Auditory analysis of xeroderma pigmentosum 1971-2012: hearing function, sun sensitivity and DNA repair predict neurological degeneration.
ABSTRACT To assess the role of DNA repair in maintenance of hearing function and neurological integrity, we examined hearing status, neurological function, DNA repair complementation group and history of acute burning on minimal sun exposure in all patients with xeroderma pigmentosum, who had at least one complete audiogram, examined at the National Institutes of Health from 1971 to 2012. Seventy-nine patients, aged 1-61 years, were diagnosed with xeroderma pigmentosum (n = 77) or xeroderma pigmentosum/Cockayne syndrome (n = 2). A total of 178 audiograms were included. Clinically significant hearing loss (>20 dB) was present in 23 (29%) of 79 patients. Of the 17 patients with xeroderma pigmentosum-type neurological degeneration, 13 (76%) developed hearing loss, and all 17 were in complementation groups xeroderma pigmentosum type A or type D and reported acute burning on minimal sun exposure. Acute burning on minimal sun exposure without xeroderma pigmentosum-type neurological degeneration was present in 18% of the patients (10/55). Temporal bone histology in a patient with severe xeroderma pigmentosum-type neurological degeneration revealed marked atrophy of the cochlear sensory epithelium and neurons. The 19-year mean age of detection of clinically significant hearing loss in the patients with xeroderma pigmentosum with xeroderma pigmentosum-type neurological degeneration was 54 years younger than that predicted by international norms. The four frequency (0.5/1/2/4 kHz) pure-tone average correlated with degree of neurodegeneration (P < 0.001). In patients with xeroderma pigmentosum, aged 4-30 years, a four-frequency pure-tone average ≥10 dB hearing loss was associated with a 39-fold increased risk (P = 0.002) of having xeroderma pigmentosum-type neurological degeneration. Severity of hearing loss parallels neurological decline in patients with xeroderma pigmentosum-type neurological degeneration. Audiometric findings, complementation group, acute burning on minimal sun exposure and age were important predictors of xeroderma pigmentosum-type neurological degeneration. These results provide evidence that DNA repair is critical in maintaining neurological integrity of the auditory system.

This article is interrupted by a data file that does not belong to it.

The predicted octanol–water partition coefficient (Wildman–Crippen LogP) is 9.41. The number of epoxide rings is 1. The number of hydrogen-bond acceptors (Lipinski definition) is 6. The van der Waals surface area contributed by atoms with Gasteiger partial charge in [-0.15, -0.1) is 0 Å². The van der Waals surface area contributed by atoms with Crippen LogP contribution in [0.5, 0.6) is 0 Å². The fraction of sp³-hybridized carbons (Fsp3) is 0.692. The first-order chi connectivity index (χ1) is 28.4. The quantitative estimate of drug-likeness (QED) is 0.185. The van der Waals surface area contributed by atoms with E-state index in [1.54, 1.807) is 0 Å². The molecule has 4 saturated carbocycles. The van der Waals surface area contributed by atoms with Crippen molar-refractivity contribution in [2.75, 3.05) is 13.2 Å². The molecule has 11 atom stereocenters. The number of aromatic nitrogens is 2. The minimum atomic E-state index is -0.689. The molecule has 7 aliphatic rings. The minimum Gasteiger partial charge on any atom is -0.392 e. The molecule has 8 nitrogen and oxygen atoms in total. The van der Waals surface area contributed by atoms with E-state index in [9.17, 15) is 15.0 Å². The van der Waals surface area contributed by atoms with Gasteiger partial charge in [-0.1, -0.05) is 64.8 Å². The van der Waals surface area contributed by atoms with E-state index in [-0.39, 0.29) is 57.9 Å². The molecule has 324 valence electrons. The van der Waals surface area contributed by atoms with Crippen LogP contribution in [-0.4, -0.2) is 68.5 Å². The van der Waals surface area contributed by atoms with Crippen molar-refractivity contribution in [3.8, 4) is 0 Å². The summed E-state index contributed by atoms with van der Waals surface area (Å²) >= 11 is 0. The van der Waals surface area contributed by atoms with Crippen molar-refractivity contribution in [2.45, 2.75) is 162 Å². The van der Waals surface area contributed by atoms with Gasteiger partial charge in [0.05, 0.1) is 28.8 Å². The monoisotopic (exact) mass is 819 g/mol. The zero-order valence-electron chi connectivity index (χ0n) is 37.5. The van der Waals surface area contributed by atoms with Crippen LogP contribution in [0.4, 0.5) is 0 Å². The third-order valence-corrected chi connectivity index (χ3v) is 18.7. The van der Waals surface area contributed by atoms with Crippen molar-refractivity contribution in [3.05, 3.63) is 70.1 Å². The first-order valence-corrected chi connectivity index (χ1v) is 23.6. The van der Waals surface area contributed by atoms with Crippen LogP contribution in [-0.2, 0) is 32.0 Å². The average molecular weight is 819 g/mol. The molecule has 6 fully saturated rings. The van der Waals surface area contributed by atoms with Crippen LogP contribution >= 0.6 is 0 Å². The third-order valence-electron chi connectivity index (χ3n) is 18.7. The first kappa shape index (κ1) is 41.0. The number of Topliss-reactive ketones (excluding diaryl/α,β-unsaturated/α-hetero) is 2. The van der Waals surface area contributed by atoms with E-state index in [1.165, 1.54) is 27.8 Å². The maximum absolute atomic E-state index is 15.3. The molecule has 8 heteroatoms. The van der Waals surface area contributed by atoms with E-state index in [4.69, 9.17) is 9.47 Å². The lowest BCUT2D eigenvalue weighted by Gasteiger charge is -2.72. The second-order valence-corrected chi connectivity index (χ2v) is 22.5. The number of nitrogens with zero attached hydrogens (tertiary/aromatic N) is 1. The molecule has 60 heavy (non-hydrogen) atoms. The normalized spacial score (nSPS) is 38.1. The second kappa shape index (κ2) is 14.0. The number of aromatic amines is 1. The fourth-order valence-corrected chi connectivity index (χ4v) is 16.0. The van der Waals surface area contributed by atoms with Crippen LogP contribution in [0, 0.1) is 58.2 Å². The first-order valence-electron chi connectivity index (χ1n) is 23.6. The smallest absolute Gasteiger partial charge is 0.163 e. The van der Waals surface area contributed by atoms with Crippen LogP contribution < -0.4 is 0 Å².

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ABSTRACT: As part of the Nucleotide Excision Repair (NER) process, the endonuclease XPG is involved in repair of helix-distorting DNA lesions, but the protein has also been implicated in several other DNA repair systems, complicating genotype-phenotype relationship in XPG patients. Defects in XPG can cause either the cancer-prone condition xeroderma pigmentosum (XP) alone, or XP combined with the severe neurodevelopmental disorder Cockayne Syndrome (CS), or the infantile lethal cerebro-oculo-facio-skeletal (COFS) syndrome, characterized by dramatic growth failure, progressive neurodevelopmental abnormalities and greatly reduced life expectancy. Here, we present a novel (conditional) Xpg-/- mouse model which -in a C57BL6/FVB F1 hybrid genetic background- displays many progeroid features, including cessation of growth, loss of subcutaneous fat, kyphosis, osteoporosis, retinal photoreceptor loss, liver aging, extensive neurodegeneration, and a short lifespan of 4-5 months. We show that deletion of XPG specifically in the liver reproduces the progeroid features in the liver, yet abolishes the effect on growth or lifespan. In addition, specific XPG deletion in neurons and glia of the forebrain creates a progressive neurodegenerative phenotype that shows many characteristics of human XPG deficiency. Our findings therefore exclude that both the liver as well as the neurological phenotype are a secondary consequence of derailment in other cell types, organs or tissues (e.g. vascular abnormalities) and support a cell-autonomous origin caused by the DNA repair defect itself. In addition they allow the dissection of the complex aging process in tissue- and cell-type-specific components. Moreover, our data highlight the critical importance of genetic background in mouse aging studies, establish the Xpg-/- mouse as a valid model for the severe form of human XPG patients and segmental accelerated aging, and strengthen the link between DNA damage and aging.PLoS Genetics 10/2014; 10(10):e1004686. DOI:10.1371/journal.pgen.1004686 · 8.17 Impact Factor